Which Python version to code for?
peter.milliken at gtech.com
Wed Jul 18 17:58:13 EDT 2001
Well, you also have to consider the case of different platform ports not
necessarily being the "lastest" version of Python i.e. I am writing
something in 1.5.2 on a VMS box. I believe that a port of 2.X is in the
works somewhere but at the moment I am stuck with 1.5.2.
In my opinion (for what it is worth :-)), 1.5.2 seemed to be a very popular
and stable release, so unless 2.X brought in some feature that you feel you
*really* can't do without, then 1.5.2 would be a pretty reasonable baseline
"Charles Crain" <chuxxx at swbell.net> wrote in message
news:tlbbqas5b6hvff at corp.supernews.com...
> I am part of the team working on SCons, the build tool for the Software
> Carpentry project. We have an interesting quandry before us: what is the
> earliest version of Python we should support? On the one hand, we would
> like to use the latest and greatest and be able to take advantage of the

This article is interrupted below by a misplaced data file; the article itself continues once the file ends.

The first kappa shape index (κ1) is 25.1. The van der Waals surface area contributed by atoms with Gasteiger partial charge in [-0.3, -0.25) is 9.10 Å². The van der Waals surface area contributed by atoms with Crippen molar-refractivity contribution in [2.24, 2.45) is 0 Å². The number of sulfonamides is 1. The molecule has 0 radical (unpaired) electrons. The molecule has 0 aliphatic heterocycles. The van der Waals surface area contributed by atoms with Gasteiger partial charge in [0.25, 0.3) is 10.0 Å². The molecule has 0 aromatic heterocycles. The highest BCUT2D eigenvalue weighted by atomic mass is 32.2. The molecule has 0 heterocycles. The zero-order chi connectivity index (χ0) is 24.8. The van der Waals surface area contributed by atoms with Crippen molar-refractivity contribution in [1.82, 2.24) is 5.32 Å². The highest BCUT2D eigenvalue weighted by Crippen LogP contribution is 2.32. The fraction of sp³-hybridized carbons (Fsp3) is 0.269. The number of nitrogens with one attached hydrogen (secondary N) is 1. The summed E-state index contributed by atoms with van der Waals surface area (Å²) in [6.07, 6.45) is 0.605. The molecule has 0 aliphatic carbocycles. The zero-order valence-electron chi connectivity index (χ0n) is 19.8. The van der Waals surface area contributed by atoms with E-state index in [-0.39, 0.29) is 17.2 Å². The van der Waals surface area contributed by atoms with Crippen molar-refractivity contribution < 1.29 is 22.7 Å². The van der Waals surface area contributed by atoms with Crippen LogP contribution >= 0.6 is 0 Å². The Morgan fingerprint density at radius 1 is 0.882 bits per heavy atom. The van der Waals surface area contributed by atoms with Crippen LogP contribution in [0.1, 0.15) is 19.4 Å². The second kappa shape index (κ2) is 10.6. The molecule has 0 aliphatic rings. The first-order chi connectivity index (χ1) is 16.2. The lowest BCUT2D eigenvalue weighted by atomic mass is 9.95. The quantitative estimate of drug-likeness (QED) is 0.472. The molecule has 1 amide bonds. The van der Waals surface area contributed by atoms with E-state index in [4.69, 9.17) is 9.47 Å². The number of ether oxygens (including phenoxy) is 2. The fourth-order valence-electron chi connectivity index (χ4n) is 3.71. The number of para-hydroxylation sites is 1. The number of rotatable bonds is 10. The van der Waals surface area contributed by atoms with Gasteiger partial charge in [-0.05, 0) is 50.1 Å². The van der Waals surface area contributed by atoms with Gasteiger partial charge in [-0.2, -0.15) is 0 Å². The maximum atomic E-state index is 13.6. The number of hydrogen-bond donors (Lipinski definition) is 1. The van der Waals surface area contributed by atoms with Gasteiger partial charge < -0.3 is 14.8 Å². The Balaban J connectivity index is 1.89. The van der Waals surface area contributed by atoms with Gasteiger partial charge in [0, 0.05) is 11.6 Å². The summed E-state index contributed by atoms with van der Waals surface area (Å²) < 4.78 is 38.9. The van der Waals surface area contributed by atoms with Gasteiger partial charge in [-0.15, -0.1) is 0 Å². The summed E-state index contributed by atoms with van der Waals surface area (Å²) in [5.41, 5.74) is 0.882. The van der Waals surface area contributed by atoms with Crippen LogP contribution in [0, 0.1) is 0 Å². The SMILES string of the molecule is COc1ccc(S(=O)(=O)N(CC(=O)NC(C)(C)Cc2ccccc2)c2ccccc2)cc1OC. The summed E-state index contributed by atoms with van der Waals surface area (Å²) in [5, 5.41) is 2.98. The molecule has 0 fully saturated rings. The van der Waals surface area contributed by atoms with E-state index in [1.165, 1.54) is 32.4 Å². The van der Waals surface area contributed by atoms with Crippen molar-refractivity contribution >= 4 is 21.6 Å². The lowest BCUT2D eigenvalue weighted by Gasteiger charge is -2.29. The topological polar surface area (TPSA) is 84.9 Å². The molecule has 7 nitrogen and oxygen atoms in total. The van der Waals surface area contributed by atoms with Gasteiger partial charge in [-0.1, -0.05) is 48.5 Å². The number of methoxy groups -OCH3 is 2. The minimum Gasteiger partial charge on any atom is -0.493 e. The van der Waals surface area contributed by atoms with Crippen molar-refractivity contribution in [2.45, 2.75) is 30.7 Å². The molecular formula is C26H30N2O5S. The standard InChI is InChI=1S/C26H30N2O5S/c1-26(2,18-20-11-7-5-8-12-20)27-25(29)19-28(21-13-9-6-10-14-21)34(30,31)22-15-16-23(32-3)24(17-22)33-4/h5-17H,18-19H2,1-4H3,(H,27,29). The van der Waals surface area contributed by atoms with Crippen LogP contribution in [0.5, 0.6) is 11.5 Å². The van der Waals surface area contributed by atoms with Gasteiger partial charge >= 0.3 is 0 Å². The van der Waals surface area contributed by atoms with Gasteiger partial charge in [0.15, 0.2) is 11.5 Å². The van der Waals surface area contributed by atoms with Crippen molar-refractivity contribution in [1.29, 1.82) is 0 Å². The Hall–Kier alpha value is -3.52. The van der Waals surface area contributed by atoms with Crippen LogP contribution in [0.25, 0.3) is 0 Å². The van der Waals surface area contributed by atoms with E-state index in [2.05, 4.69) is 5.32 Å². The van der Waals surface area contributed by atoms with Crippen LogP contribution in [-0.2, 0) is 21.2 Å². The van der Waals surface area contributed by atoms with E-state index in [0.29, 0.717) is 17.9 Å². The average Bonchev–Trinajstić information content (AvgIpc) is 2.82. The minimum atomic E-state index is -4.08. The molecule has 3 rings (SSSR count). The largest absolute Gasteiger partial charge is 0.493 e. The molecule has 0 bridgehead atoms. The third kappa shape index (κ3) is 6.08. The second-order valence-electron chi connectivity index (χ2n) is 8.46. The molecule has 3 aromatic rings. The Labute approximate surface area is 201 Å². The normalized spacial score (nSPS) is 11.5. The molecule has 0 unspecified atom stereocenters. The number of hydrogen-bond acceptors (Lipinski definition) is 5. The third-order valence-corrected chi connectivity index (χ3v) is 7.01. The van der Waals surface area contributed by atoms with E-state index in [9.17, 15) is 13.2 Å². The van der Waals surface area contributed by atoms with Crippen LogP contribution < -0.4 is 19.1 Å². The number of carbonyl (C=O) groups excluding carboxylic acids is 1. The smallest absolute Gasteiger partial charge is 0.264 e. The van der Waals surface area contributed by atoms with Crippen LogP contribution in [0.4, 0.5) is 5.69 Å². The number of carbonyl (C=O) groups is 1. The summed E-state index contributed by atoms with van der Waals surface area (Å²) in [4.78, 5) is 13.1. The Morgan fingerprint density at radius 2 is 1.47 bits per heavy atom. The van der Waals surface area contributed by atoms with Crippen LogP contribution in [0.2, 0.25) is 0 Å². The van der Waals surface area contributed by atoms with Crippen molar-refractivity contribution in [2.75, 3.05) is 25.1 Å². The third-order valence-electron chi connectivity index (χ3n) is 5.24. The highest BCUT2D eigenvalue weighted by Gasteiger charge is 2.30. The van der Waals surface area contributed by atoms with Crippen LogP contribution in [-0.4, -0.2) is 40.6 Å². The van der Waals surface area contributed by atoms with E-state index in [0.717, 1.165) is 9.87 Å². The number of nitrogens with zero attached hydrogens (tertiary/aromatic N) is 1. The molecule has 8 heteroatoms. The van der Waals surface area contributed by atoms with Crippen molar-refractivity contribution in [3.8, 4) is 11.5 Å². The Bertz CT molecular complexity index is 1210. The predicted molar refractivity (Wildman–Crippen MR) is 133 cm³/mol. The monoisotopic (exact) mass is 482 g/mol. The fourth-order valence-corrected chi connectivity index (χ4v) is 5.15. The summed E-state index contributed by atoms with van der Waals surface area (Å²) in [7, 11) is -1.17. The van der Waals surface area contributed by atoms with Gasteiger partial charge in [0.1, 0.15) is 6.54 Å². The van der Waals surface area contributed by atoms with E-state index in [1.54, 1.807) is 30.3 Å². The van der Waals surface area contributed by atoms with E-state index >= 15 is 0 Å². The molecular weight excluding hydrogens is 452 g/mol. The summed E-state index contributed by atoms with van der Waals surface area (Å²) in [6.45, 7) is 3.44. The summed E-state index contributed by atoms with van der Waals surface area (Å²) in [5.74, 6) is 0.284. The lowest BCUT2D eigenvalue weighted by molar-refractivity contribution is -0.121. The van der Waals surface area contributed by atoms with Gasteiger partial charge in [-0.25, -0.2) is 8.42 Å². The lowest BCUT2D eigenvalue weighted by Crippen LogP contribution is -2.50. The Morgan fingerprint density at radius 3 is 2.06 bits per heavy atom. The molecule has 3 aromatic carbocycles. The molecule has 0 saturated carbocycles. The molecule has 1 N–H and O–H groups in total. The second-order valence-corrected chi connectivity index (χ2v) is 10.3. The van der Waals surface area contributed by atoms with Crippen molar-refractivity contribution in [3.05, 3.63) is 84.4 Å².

> several powerful features added in recent Python releases. On the other
> hand, we would like to avoid putting any barriers to adoption of our
> that might arise from requiring users (particularly those in large
> organizations with high-intertia IT departments) to upgrade Python
> in order to use it.
> It occurs to us that this is a general question facing anyone wishing to
> release a Python product. Do you code for the latest and greatest, or do
> you try to figure out what release is most "common" (in this case, still
> 1.5.2, since it ships with most major Linux distros) and code for that?
> there any consensus as to what to do here?
> In particular, does anyone have a feeling for how pmuch of a pain people
> consider upgrading Python versions so that they may run a particular piece
> of software? In my experience, upgrading Python versions, and even
> concurrent versions, is pretty easy.
> Thanks for anyone that can help out.
> -Charles Crain
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